SPRINGFIELD — The Illinois State Fair adult admission fee increased $2 for a second time in three years.
The adult admission fee was $3 for 19 years, before it increased to $5 in 2009.
This year the adult admission fee increased from $5 to $7. The admission fee for children and senior citizens also increased this year, from $2 to $3.
The Illinois State Fair decided to increase its admission fees because state revenue for the fair has continued to decrease over the years.
“The General Revenue Fund continues to have a few issues and it’s tight economic times,” said Illinois State Fair Manager Amy Bliefnick. “The support through the General Revenue Fund has diminished over the years. This year we’re going to lose about $450,000 from the General Revenue Fund to the Illinois State Fair.”
Despite the admission fee increase, Illinois State Fair admission fees are still among the cheapest fair admission fees in the country, said Bliefnick.
“As we start looking at comparative analysis throughout the nation on different fairs and costs and rising costs, even with the minimal increase, Illinois State Fair will still be the lowest admission fee in the entire Midwest and one of the lowest in the nation, so we’re very pleased,” said Bliefnick. “The national average for adults is $9.05 and so with our increase to $7 to adults we’ll still be below the national average for adults. For senior citizens, the national average is about $6.50 and with $3 for seniors, we’re still way below the national average.”
To save money on admission fees, adults can purchase coupon books with 10 admission tickets for $45.
“If there’s a family or a group of adults of 10 or more, you can buy an admission for 10 adults for $45,” said Bliefnick. “Your admission would be $4.50 a person, so there are still ways to take advantage of opportunities to continue to keep the fair affordable.”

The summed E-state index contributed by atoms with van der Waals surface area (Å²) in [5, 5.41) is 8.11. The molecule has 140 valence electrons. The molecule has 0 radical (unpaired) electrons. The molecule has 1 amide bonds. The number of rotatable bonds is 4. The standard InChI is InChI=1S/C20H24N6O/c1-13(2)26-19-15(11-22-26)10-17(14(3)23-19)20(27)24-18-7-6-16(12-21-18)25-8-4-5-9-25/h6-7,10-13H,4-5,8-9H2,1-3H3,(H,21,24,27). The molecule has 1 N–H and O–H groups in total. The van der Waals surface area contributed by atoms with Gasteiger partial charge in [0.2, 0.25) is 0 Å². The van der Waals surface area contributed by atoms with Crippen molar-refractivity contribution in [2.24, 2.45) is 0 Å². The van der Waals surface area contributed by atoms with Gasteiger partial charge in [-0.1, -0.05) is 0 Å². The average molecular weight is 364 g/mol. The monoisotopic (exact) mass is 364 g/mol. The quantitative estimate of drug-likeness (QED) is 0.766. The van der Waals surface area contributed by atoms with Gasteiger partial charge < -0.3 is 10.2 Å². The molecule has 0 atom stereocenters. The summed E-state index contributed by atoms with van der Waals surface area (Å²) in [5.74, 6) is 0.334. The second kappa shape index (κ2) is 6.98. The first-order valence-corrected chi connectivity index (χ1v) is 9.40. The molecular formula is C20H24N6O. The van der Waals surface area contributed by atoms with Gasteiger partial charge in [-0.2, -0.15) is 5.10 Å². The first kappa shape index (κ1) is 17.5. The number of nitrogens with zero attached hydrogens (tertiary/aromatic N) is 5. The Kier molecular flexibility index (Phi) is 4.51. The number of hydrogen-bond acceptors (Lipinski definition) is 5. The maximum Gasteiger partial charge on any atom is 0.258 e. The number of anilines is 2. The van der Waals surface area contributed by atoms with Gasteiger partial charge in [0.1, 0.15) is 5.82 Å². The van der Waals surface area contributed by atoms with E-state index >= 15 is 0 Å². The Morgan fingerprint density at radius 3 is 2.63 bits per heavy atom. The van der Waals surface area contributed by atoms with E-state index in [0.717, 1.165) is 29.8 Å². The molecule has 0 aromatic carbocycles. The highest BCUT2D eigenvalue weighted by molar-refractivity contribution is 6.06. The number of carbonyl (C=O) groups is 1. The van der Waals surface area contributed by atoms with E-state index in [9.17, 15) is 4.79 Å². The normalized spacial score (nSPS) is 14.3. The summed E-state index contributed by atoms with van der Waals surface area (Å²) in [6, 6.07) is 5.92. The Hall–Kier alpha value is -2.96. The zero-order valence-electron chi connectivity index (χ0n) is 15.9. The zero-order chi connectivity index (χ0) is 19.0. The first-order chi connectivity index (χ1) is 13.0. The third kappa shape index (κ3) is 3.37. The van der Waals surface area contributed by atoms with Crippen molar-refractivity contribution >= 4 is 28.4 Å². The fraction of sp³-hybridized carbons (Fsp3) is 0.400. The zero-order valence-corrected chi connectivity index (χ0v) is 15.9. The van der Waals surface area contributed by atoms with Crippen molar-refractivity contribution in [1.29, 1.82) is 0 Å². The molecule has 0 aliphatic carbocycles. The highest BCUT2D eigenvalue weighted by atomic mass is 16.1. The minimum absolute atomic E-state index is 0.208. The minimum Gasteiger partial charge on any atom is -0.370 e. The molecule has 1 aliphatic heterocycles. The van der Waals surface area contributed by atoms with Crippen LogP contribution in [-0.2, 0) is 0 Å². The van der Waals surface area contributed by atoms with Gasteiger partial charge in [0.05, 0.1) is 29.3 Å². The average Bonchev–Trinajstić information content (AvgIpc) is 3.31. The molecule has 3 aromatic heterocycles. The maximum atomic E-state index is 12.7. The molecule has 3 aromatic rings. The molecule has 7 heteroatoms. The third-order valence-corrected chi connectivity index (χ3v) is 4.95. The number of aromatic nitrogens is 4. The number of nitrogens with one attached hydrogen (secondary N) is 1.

The 2012 Illinois State Fair that will be held August 9-19 at the Illinois State Fairgrounds, 801 Sangamon Ave., Springfield, will pay the same amount in awards and premiums at contests as they did last year.
“Although the General Revenue Fund is not going to support that (awards and premiums) this year, with the proceeds from admission and parking and all of the other income opportunities we have at the fair, we will continue to support the awards and premiums to the full extent as we always have,” said Bliefnick.
Through social media, fair organizers have been able to market the fair to more people than they have been able to in the past, without having to spend an unusual amount of money on advertising.
“We kept the same amount of budgeting in advertising and marketing,” said Bliefnick. “Luckily, with the Internet and Facebook and a lot of the social media, there’s an opportunity to market and to utilize the money we have and spend it in places we need to spend it.”
More than 817,000 people attended the 2011 Illinois State Fair. The attendance levels in 2011 were the highest since 2002.
To view a list of 2012 Illinois State Fair events, contests, attractions and concerts, visit www.agr.state.il.us/isf.